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My book says that as soon as the two ends of a conducting wire touches the two terminals of a battery, it generates an electric field inside the conductor. Why?

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    $\begingroup$ Imagine a pipe filled with water with both ends sealed. You tilt the pipe by a certain angle with respect to the horizon, nothing happens. Now you and your friend simultaneously unseal the pipe from both ends and water leaks out of the pipe. The same happens to the metal rod (water - electrons in metal; gravity - potential difference between the terminals; insulating material, say air, between the rod's ends and the battery terminals - sealing on the pipe's ends; electron current - water leaking down the pipe). $\endgroup$ – MsTais Sep 11 '18 at 17:33
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There is an electric field between the battery terminals even before you connect the wire. For example, positive ions in the air will be attracted towards the battery's negative terminal (and repelled by the battery's positive terminal). Vice versa for negative ions. The mean magnitude of the electric field strength is given by $$E=\frac{\text{pd between terminals}}{\text{distance between terminals}}.$$

When you connect a wire across the terminals, there will be some redistribution of free electrons in the wire, resulting in an electric field in the wire, parallel to the axis of the wire, constant in magnitude all along it and directed from the positive terminal of the battery towards the negative. The magnitude of the field strength will be$$E=\frac{\text{pd between ends of wire}}{\text{length of wire}}.$$Free electrons will flow through the wire as a result.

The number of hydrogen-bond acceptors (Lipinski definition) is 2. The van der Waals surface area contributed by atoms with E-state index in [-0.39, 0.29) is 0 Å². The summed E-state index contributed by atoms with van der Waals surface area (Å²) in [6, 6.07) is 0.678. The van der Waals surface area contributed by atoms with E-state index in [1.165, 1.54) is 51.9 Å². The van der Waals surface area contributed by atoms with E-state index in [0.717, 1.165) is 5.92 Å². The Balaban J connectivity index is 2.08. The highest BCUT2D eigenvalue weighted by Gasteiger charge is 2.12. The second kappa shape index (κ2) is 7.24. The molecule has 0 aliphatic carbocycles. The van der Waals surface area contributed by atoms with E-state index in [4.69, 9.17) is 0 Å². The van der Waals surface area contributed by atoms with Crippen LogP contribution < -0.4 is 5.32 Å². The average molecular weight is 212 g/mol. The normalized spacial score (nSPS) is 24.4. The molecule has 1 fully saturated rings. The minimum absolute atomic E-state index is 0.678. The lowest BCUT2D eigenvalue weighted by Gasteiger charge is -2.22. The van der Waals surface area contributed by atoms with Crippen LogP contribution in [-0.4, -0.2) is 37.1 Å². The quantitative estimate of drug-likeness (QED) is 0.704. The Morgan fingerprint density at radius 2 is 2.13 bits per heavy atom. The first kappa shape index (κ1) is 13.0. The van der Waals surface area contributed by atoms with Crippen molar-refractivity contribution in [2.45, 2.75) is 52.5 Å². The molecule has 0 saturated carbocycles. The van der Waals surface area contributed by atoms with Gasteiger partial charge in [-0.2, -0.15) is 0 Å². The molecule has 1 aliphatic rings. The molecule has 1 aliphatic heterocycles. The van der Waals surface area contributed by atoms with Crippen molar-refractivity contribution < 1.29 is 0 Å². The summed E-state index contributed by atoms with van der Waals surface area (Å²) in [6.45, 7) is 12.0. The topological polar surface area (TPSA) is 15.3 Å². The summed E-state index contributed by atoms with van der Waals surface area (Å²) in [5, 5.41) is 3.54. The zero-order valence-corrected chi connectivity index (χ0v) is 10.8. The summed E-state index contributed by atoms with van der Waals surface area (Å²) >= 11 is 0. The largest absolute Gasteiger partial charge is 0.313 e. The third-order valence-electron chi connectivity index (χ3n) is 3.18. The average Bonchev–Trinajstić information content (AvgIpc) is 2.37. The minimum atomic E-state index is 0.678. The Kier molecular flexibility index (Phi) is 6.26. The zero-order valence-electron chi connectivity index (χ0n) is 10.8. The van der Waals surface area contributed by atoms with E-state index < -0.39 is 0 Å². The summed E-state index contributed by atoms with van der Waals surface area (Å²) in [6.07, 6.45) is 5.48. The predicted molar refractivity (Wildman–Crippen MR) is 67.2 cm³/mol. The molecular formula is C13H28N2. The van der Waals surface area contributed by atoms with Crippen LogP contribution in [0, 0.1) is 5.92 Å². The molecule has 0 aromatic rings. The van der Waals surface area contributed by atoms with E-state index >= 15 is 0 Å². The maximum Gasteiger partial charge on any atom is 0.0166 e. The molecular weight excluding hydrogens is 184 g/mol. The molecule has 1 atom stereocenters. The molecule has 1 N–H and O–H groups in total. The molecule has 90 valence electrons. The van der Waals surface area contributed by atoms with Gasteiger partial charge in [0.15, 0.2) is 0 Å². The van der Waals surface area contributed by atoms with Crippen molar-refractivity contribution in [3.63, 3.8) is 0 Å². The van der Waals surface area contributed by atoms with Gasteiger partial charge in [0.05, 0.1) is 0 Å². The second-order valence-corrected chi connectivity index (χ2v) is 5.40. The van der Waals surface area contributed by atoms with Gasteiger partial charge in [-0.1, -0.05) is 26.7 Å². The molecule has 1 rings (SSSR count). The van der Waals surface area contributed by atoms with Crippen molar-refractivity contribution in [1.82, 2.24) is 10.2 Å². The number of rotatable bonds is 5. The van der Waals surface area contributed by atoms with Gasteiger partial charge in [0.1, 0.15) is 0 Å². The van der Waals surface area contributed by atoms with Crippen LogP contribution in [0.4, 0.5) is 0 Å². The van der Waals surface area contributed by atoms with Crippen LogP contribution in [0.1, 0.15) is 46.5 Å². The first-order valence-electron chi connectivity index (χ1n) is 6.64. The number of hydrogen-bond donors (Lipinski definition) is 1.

The initial redistribution of free electrons, rendering the field in the wire as described above, will be almost instantaneous, but not quite, as electric field disturbances travel at approximately the speed of light.

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  • $\begingroup$ umm...I would like to ask a question on this.....the thing is that gauss's law says that if there are equal and opposite charges inside a Gaussian surface then the net electric field created outside the surface is zero ....so my question is that are both the terminals/electrodes holding the same amount or unequal amount of charge?? $\endgroup$ – Sayantan Das Sep 13 '18 at 2:58
  • $\begingroup$ Equal and opposite, I'd suppose, but I'm not sure whether you're making valid use of Gauss's law. Where/what is your Gaussian surface and what are you deducing in this particular case? $\endgroup$ – Philip Wood Sep 13 '18 at 7:19
  • $\begingroup$ @SayantanDas Gauss's law does not implies the field to be zero in the case you described, rather it says that net electric flux through a surface is zero . $\endgroup$ – Abhinav Dhawan Sep 14 '18 at 17:32
  • $\begingroup$ Sorry, but I don't understand how you are applying Gauss's law. I'd stand more chance of doing so if you could give me answers to my previous questions: (1) Where/what is your Gaussian surface? (2) What are you deducing in this particular case, and how does it relate to my answer above? $\endgroup$ – Philip Wood Sep 23 '18 at 21:20
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Think of it this way, one side of the battery has a higher pressure and the other has a lower pressure as there is no such thing as a negative anywhere in our universe. when they are connected the higher pressure flows to the lower pressure as this is with all our universe. the wire will then create a magnetic field that surrounds the wire which in turn is surrounded by an electric field at 90 degrees from the magnetic field on the outside of the wire. at no time is an electric field created inside of a wire as this is an external force and the fact that a copper wire is a dielectric reflector so it is quite obvious that the Author is fooling himself and it's students. an electric field from the chemically induced battery begat current flow and as such will create and electric and magnetic field around the wire.

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